To be a Pilot or Not to be a Pilot

By Ed Downs

No, not trashing Shakespeare, but there is a question to be answered when launching your pet drone, be it a classic model airplane or a modern quad. Prior to the quad, as we know it today, the term “drone” primarily applied to military type aircraft, often used for unpleasant duties, such as target practice or espionage by military forces. The hobby of flying model airplanes via remote control sort of automatically made one an “RC Pilot.” These model airplanes can be quite expensive and require a definite learning curve. 

While “ready-to-fly” RC models have expanded contemporary RC flying, such flying is usually associated with a defined model airplane airport, and most participants are members of some form of local or national organization such as the Academy of Model Aeronautics (AMA). Common-sense rules created by local model airplane clubs have resulted in an excellent safety record. The FAA issued an Advisory Circular in the early days of RC flying, which did little more than restrict flight altitudes to less than 400 feet above ground level (AGL). 

The model airplane side of “drones” has done an excellent job of taking care of itself for years, served by hobby shops with highly skilled and informed personnel. Now, enter the more recent world of the camera equipped, auto stabilized, and programmable “quads” that can be purchased from your local box store and airborne in the length of time it takes to charge the batteries. Times have changed.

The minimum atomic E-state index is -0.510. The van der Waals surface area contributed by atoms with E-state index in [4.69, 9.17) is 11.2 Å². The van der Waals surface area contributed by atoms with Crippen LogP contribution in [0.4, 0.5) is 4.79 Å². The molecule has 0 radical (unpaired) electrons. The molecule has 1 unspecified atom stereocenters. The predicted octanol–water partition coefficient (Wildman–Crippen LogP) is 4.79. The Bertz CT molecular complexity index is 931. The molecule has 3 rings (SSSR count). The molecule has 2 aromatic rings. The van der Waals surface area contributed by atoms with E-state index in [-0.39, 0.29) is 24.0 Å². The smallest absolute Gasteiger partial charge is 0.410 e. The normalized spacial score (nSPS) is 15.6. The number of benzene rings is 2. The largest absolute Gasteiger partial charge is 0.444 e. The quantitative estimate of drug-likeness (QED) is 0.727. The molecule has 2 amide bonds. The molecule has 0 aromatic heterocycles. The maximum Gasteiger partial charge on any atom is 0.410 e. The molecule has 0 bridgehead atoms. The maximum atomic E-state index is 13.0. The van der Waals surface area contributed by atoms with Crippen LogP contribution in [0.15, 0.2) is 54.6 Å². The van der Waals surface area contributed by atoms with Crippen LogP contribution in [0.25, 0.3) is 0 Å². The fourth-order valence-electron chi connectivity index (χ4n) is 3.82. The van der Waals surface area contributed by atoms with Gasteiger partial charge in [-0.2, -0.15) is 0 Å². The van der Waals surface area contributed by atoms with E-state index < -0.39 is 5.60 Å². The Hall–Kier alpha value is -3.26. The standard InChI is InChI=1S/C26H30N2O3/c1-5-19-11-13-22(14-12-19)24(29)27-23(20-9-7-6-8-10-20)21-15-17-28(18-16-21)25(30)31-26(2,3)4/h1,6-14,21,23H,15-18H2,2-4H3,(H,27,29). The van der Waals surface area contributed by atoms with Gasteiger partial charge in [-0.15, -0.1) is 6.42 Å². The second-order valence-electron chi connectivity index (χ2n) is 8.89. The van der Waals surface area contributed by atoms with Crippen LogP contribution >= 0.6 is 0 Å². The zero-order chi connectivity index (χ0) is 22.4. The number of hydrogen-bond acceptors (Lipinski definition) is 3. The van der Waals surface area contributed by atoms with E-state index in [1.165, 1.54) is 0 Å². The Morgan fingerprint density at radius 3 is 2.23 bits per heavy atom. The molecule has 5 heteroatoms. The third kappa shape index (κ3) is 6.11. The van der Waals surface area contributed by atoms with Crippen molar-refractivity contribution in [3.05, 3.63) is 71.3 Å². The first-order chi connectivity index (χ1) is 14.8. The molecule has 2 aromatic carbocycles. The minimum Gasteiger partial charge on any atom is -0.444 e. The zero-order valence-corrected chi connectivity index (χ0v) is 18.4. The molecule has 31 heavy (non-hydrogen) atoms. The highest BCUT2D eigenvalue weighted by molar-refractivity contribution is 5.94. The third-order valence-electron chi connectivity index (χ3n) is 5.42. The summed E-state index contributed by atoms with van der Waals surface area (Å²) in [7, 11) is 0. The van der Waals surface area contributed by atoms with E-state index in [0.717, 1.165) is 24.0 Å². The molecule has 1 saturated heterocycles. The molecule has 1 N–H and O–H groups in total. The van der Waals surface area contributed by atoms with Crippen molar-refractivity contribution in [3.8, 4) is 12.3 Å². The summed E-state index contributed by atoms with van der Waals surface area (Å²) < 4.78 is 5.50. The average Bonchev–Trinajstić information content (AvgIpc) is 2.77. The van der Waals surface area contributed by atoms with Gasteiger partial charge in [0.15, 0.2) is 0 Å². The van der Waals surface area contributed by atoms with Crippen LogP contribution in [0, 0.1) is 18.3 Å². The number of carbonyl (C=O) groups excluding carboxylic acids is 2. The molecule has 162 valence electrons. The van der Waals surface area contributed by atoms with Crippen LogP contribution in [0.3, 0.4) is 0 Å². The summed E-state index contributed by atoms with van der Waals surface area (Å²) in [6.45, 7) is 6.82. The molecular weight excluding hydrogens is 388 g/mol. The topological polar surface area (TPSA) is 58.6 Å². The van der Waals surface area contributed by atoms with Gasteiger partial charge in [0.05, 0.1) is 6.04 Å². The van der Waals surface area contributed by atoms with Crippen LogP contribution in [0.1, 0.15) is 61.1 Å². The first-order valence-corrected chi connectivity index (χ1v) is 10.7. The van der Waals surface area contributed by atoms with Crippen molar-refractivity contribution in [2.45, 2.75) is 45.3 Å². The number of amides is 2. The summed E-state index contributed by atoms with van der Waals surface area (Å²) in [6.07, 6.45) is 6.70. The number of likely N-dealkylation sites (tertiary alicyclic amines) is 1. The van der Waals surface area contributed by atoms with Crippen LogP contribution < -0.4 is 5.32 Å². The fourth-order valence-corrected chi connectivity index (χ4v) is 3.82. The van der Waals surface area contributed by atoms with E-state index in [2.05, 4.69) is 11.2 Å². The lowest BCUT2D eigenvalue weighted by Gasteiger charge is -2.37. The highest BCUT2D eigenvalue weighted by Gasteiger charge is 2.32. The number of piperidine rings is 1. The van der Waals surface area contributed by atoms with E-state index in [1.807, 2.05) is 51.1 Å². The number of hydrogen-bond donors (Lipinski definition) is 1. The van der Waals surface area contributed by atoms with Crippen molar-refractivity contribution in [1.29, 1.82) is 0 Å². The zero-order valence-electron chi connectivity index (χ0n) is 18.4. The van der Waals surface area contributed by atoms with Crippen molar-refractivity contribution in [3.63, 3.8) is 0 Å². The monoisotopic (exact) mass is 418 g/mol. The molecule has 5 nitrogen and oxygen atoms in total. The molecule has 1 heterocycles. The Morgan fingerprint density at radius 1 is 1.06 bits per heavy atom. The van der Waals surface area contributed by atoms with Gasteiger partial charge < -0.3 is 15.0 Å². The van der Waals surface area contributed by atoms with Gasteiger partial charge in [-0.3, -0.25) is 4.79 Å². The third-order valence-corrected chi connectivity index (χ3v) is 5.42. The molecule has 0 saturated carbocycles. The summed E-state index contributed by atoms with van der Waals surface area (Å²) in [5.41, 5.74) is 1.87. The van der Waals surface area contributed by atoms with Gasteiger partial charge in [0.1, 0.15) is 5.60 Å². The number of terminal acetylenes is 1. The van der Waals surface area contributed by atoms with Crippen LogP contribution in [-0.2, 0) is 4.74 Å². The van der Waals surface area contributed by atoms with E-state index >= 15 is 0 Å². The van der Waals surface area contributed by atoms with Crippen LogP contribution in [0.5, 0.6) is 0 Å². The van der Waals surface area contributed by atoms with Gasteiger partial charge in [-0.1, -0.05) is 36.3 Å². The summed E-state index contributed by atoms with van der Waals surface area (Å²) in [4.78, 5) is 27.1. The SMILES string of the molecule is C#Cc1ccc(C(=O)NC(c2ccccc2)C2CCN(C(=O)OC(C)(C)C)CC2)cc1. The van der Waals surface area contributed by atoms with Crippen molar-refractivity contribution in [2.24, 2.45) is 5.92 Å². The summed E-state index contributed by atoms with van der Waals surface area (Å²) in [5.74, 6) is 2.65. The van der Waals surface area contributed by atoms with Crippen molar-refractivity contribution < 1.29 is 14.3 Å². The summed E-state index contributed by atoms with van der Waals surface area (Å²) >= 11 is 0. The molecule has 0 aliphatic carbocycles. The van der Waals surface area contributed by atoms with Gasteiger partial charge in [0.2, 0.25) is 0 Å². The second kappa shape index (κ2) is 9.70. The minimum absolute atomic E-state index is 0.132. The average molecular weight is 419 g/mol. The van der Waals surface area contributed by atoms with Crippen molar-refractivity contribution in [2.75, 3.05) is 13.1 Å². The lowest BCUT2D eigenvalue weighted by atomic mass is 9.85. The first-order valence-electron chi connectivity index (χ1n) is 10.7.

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Editorial: Tyrant Technology

By Ed Downs

Tyrant Technology is a term this writer thought was the title of a book or at least well known. Regrettably, I could not find the source through a search engine, an information failure to be discussed later in this essay. I apologize to the person who invented the term for not giving credit… so let’s just give it our own meaning. Just a few days ago, this writer taught a sUAS class in a large city, staying at a new, super modern hotel.  Neat place. The shower had five different controls to guarantee the best possible experience, none of which I could get to work. It was finally necessary to download a hotel app just to figure out how to use devices that have been in play for more than 300 years. Is this a misuse of technology, or is this writer simply “not with it?”

That same question comes into play in modern aviation. The application of digital technology in general aviation has expanded at an exponential rate. This old CFI sometimes wonders if aviation has been turned over to computer gamers, for whom flying is not a hand/eye/kinetic skill to be enjoyed by one’s entire being but simply a digital exercise designed to accomplish a goal that someone else invented. 

Now, let’s be clear, this essay is not being written to deplore technology in favor of the “the good old days.” I am quite fond of automobiles, airplanes, electricity, communication capabilities, and flush toilets (without an app). But the FAA has been showing significant concern regarding amateur use of highly sophisticated, fully automated light aircraft. Flight Instructor Revalidation Clinics are now required to teach the dangers of over reliance on automation, and that the over-use of automation and computer-based guidance systems can lead to operating mode confusion and a significant loss of situational awareness. 

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